Count the number of letters available on this traffic sign that was hacked in Arizona, and tell me if you can think of any phrase, any phrase at all (surely there must be some phrase!) that the hacker could have chosen that would do a better job of discrediting anti-whitism:
Of course almost any phrase would have done a better job of discrediting anti-whitism. The hacker chose a phrase that will strengthen the anti-whitism of most viewers.
The phrase that I consider somewhat better (I can’t help being weakly sarcastic in almost every sentence, since this action was so lame IMO) is in a footnote below.*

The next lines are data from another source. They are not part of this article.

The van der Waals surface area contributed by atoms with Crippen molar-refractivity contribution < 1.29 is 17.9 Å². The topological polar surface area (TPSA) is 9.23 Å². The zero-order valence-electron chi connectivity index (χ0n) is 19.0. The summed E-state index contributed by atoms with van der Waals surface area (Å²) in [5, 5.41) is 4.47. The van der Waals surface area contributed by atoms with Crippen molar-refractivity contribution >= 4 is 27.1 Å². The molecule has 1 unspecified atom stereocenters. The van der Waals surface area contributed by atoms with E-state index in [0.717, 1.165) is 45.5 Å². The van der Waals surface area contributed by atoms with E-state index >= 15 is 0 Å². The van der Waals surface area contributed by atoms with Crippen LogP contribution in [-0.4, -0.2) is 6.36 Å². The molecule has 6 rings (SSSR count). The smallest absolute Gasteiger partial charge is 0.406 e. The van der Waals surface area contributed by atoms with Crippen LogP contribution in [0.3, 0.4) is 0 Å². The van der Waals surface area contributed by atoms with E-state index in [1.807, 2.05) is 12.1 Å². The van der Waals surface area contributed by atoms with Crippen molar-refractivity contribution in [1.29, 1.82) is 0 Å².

But maybe the hacker didn’t care about discrediting anti-whitism. Maybe the hacker is a Pakistani working on a H1-B visa who loves Mr. H. Maybe the hacker just enjoys giving a playful poke in the eye. Or maybe the hacker is an anti-white hoping to boost the anti-white lie that most opponents of White Genocide are fans of Mr. H.
Or maybe the hacker is one of that tiny, meme-insensitive, media-celebrated number who insist that the best way to awaken whites to White Genocide is to first awaken them to a rosier view of Mr. H.
Some messages do harm rather than good.
Here are the messages that do good:
[Don’t construe this article as support of hacking traffic signs.]
*I’m thinking of the phrase “Stop White Genocide.”